(Quisiera hacer una breve digresión con respecto al nombre del narrador de la novela, que se asume es el mismo autor de carne y hueso, inmortalizado ad infinitum en su El infinito se acaba pronto. Esto lo traigo a colación por cuestiones de género. En Estados Unidos hay una distinción tajante entre lo que llaman "literary fiction" y "literary non-fiction" o auto-novela. Se arguye que las técnicas escriturales y los métodos para enfocar el objeto diegético son distintos para cada género. En Latinoamérica y Europa, creo, esta distinción no es funcional e incluso puede parecer espuria. Me vienen a la mente varias novelas publicadas desde la segunda mitad del siglo XX donde la experiencia "real" de sus autores es pábulo diegético e incluso diégesis pura. Me refiero, entre muchísimas que ahora olvido o ignoro que existen, Mars de Fritz Zorn (seudónimo), Vidas minúsculas de Pierre Michon, El libro de mi madre de Albert Cohen,  Austerlitz de WG Sebald, Canción de tumba de Julián Herbert, varias de Roberto Bolaño, American Visa de Marcelo Rioseco, etcétera. Todas estas novelas las leí, pese a su contenido histórico de realidad, como ficción, puesto que lo novelado es un guiño hacia la realidad, pero no la realidad en sí. En El infinito se acaba pronto, este guiño se reproduce en mise-en-abyme: Joseph Avski es el pen name o seudónimo del colombiano de Montería "José Palacios", quien en la novela de su vida decidió suplantarse a sí mismo con el "Joseph Avski" autor y personaje de ficción. Y, como sabemos, algo o mucho de Quijotesco hay detrás de esta suplantación nominal).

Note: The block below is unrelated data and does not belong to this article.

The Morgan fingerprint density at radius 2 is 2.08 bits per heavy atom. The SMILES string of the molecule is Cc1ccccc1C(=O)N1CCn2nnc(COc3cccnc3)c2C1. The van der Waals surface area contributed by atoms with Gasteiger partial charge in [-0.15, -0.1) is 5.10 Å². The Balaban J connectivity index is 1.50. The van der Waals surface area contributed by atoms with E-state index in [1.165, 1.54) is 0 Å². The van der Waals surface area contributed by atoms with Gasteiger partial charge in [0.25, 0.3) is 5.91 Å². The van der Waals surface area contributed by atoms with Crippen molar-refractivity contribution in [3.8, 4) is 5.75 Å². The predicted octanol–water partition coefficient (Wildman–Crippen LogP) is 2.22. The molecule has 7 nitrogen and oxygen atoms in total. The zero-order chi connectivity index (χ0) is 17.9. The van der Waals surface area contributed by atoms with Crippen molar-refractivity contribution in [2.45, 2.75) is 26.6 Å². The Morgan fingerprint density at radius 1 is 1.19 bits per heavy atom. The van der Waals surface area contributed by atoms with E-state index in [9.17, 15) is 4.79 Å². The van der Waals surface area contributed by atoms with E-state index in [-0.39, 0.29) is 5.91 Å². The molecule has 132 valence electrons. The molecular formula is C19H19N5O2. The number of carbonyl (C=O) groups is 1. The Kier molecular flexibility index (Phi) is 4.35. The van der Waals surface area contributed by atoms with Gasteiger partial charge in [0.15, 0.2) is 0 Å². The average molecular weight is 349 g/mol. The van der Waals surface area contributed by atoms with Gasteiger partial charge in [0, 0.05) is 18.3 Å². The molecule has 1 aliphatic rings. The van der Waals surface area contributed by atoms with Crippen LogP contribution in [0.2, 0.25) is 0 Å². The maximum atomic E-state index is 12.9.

El infinito se acaba pronto es también un diálogo con reflejos intertextuales. Tras la letra aleph con que comienza la novela, el primer capítulo comprende un solo párrafo con varias citas del Génesis que hacen referencia a la quimera de la Torre de Babel. Esta referencia bíblica no la recupera el autor a lo largo de la novela de forma explícita. No creo que esto haya sido un descuido, me parece que es una treta literaria en la que el primer capítulo se inscribe también como el epígrafe inaugural de la novela. Comenzar con la letra א es imprescindible para Avski, me parece, con el fin de inscribir las historias de Cantor y Marcos como parte de un entramado infinito de historias, que como se dirá más adelante: "No importa qué tan inmenso sea un infinito siempre hay otro más ridículo, se suceden sin límite, uno más grande que el anterior, todos inconmensurables, neciamente incomprensibles para la limitación humana" (p.79). Quizás la memoria tiene una relación analógica con el infinito. Memoria, en un sentido histórico, sugiere una o varias historias que no figuran en los archivos historiográficos, de ahí que Enzo Traverso y Susan Sontag, entre otros, hayan ofuscado la idea de la recuperación de la memoria como una forma de hacer crítica historiográfica. Nuestra memoria vital e histórica puede fungir como un archivo de donde extraer evidencias para contrapuntear los discursos históricos que pretenden instaurarse como verdades absolutas. Esta novela de Joseph Avski echa mano de los archivos de la memoria para delinear los temblores vitales de Georg Cantor a través del desplome emocional de Marcos Lyons Pupo.